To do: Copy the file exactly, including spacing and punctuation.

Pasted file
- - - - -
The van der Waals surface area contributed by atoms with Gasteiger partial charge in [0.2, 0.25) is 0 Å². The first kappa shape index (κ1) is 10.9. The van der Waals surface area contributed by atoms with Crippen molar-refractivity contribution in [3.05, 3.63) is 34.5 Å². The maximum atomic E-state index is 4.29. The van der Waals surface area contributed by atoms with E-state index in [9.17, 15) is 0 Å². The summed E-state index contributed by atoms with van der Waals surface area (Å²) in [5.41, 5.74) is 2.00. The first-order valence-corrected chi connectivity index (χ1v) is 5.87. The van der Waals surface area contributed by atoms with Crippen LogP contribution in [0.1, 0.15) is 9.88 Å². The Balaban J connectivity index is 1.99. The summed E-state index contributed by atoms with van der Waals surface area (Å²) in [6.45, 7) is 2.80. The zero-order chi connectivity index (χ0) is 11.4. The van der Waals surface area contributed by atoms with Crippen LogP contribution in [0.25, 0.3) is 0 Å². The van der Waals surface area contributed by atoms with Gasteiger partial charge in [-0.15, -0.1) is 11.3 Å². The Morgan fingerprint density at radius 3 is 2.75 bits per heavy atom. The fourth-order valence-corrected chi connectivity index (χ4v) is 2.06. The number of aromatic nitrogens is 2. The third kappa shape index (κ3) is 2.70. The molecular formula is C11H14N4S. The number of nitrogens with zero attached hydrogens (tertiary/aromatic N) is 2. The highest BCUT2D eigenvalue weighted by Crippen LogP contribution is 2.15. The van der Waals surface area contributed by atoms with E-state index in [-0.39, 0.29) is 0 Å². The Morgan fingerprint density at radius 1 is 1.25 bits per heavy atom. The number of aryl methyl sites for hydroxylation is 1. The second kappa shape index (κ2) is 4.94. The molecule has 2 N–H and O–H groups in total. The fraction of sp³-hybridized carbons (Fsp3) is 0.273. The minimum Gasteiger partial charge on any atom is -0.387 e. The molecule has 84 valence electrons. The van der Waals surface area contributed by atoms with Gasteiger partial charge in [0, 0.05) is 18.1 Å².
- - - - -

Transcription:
The van der Waals surface area contributed by atoms with Gasteiger partial charge in [0.2, 0.25) is 0 Å². The first kappa shape index (κ1) is 10.9. The van der Waals surface area contributed by atoms with Crippen molar-refractivity contribution in [3.05, 3.63) is 34.5 Å². The maximum atomic E-state index is 4.29. The van der Waals surface area contributed by atoms with E-state index in [9.17, 15) is 0 Å². The summed E-state index contributed by atoms with van der Waals surface area (Å²) in [5.41, 5.74) is 2.00. The first-order valence-corrected chi connectivity index (χ1v) is 5.87. The van der Waals surface area contributed by atoms with Crippen LogP contribution in [0.1, 0.15) is 9.88 Å². The Balaban J connectivity index is 1.99. The summed E-state index contributed by atoms with van der Waals surface area (Å²) in [6.45, 7) is 2.80. The zero-order chi connectivity index (χ0) is 11.4. The van der Waals surface area contributed by atoms with Crippen LogP contribution in [0.25, 0.3) is 0 Å². The van der Waals surface area contributed by atoms with Gasteiger partial charge in [-0.15, -0.1) is 11.3 Å². The Morgan fingerprint density at radius 3 is 2.75 bits per heavy atom. The fourth-order valence-corrected chi connectivity index (χ4v) is 2.06. The number of aromatic nitrogens is 2. The third kappa shape index (κ3) is 2.70. The molecular formula is C11H14N4S. The number of nitrogens with zero attached hydrogens (tertiary/aromatic N) is 2. The highest BCUT2D eigenvalue weighted by Crippen LogP contribution is 2.15. The van der Waals surface area contributed by atoms with E-state index in [-0.39, 0.29) is 0 Å². The Morgan fingerprint density at radius 1 is 1.25 bits per heavy atom. The number of aryl methyl sites for hydroxylation is 1. The second kappa shape index (κ2) is 4.94. The molecule has 2 N–H and O–H groups in total. The fraction of sp³-hybridized carbons (Fsp3) is 0.273. The minimum Gasteiger partial charge on any atom is -0.387 e. The molecule has 84 valence electrons. The van der Waals surface area contributed by atoms with Gasteiger partial charge in [0, 0.05) is 18.1 Å².